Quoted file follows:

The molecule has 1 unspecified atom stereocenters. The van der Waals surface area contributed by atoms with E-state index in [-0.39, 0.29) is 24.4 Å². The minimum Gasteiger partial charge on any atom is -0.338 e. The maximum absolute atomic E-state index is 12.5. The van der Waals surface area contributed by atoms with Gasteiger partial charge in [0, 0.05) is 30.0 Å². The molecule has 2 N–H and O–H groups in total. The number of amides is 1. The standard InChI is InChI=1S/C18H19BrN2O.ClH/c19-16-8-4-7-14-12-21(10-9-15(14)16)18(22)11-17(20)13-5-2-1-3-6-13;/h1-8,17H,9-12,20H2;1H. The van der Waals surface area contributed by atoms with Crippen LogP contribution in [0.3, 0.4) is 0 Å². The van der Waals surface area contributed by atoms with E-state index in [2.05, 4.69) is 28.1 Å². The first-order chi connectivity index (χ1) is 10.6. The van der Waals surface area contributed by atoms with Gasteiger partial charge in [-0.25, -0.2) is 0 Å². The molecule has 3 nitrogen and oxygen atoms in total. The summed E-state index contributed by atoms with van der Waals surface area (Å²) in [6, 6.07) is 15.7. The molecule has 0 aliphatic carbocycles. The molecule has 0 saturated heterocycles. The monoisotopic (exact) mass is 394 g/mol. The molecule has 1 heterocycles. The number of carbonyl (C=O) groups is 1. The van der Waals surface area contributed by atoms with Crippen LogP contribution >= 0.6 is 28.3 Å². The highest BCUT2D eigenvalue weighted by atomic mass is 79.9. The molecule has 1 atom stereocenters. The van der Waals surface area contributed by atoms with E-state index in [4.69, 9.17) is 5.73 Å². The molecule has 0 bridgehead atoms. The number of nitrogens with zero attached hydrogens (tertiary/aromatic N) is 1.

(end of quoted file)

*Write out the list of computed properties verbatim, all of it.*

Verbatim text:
The molecule has 1 unspecified atom stereocenters. The van der Waals surface area contributed by atoms with E-state index in [-0.39, 0.29) is 24.4 Å². The minimum Gasteiger partial charge on any atom is -0.338 e. The maximum absolute atomic E-state index is 12.5. The van der Waals surface area contributed by atoms with Gasteiger partial charge in [0, 0.05) is 30.0 Å². The molecule has 2 N–H and O–H groups in total. The number of amides is 1. The standard InChI is InChI=1S/C18H19BrN2O.ClH/c19-16-8-4-7-14-12-21(10-9-15(14)16)18(22)11-17(20)13-5-2-1-3-6-13;/h1-8,17H,9-12,20H2;1H. The van der Waals surface area contributed by atoms with Crippen LogP contribution in [0.3, 0.4) is 0 Å². The van der Waals surface area contributed by atoms with E-state index in [2.05, 4.69) is 28.1 Å². The first-order chi connectivity index (χ1) is 10.6. The van der Waals surface area contributed by atoms with Gasteiger partial charge in [-0.25, -0.2) is 0 Å². The molecule has 3 nitrogen and oxygen atoms in total. The summed E-state index contributed by atoms with van der Waals surface area (Å²) in [6, 6.07) is 15.7. The molecule has 0 aliphatic carbocycles. The molecule has 0 saturated heterocycles. The monoisotopic (exact) mass is 394 g/mol. The molecule has 1 heterocycles. The number of carbonyl (C=O) groups is 1. The van der Waals surface area contributed by atoms with Crippen LogP contribution >= 0.6 is 28.3 Å². The highest BCUT2D eigenvalue weighted by atomic mass is 79.9. The molecule has 1 atom stereocenters. The van der Waals surface area contributed by atoms with E-state index in [4.69, 9.17) is 5.73 Å². The molecule has 0 bridgehead atoms. The number of nitrogens with zero attached hydrogens (tertiary/aromatic N) is 1.